G-Man pulled up about then, and I opened the door. No pain, but the rain fell so fast, I nearly drowned. The water was top-of-my-shoes deep on the sidewalk, so I took a deep breath and ran. I didn’t have to swim, but I thought I might have to.

On the way home, we passed two dead cars, flooded out by high water. Who knew it could rain so fast that the dry ground couldn’t soak it up fast enough?

 I just wish it had gone on and on. 🙂

I hear the people at Oktoberfest had even more fun.


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Tornado in old ‘Ford

A tornado near Seymour, Texas

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A couple of days ago, #6, my nephew and I drove to Newkirk with Dad. That place seems like it’s a million miles away, but we made the time pass by getting Dad to tell stories.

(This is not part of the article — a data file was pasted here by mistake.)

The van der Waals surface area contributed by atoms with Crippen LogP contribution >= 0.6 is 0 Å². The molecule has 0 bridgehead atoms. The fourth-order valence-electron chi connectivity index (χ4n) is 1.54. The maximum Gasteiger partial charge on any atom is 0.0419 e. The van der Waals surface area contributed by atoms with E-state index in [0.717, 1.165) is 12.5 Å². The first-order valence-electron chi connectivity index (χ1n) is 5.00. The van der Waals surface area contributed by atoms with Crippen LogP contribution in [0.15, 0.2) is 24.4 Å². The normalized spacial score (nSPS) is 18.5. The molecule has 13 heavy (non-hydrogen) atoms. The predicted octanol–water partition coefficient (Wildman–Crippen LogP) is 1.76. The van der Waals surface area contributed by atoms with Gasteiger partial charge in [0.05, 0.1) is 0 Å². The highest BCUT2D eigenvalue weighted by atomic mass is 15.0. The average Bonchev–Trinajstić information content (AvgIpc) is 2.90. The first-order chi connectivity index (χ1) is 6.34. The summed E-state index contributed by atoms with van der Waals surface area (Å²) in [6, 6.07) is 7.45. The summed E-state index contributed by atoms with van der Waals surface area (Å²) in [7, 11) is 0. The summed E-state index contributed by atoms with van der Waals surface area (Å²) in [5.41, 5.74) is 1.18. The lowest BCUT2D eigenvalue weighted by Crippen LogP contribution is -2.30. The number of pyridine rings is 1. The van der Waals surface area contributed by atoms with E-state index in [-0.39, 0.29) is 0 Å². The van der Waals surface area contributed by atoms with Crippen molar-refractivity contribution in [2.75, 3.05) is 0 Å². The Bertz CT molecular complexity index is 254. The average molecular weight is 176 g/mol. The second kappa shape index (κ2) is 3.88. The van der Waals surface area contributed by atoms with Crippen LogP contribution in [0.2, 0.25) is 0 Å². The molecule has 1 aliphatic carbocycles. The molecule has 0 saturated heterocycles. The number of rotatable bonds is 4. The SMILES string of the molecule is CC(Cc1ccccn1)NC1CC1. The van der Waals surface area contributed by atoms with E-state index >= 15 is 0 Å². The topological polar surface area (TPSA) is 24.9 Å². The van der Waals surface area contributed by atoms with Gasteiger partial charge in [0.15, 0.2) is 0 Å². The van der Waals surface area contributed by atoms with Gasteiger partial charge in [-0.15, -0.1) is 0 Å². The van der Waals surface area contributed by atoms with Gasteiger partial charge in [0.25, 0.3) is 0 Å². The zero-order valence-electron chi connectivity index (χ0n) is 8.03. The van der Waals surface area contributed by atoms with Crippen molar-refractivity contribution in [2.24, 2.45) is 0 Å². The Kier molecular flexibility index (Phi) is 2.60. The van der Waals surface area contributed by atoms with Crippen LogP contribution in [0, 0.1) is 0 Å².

The weather turned stormy as we drove. “Hey, Pops. Tell us about that tornado you went through in the topless cellar.”

He chuckled and shook his head. “Well, Daddy was working with another man, pulling pipe outside of the Ford near the cemetery. They looked up and saw that twister on the ground, nearly on top of them.

The other man jumped in his pickup, but Daddy laid down flat in a low place and held on to a tree. He looked over at the pickup with the man in it, and the tornado was making it rock and bounce so hard, the guy couldn’t get the door open to escape.

“The tornado went into the Ford, skirting it on the north side. It caught one woman up in it. Later she said all she could see was dirt, flying around her. It put her down about a mile away with cuts and bruises, but not much worse for the wear.

“One of my brothers and I were working out on the farm, hoeing the garden. We looked up and saw that tornado coming at us. It looked like a limp rope, hanging out of the sky with the end flopping around. We ran to the only place close by–an old cellar with the top gone. When we stood in it, we could just see over the top.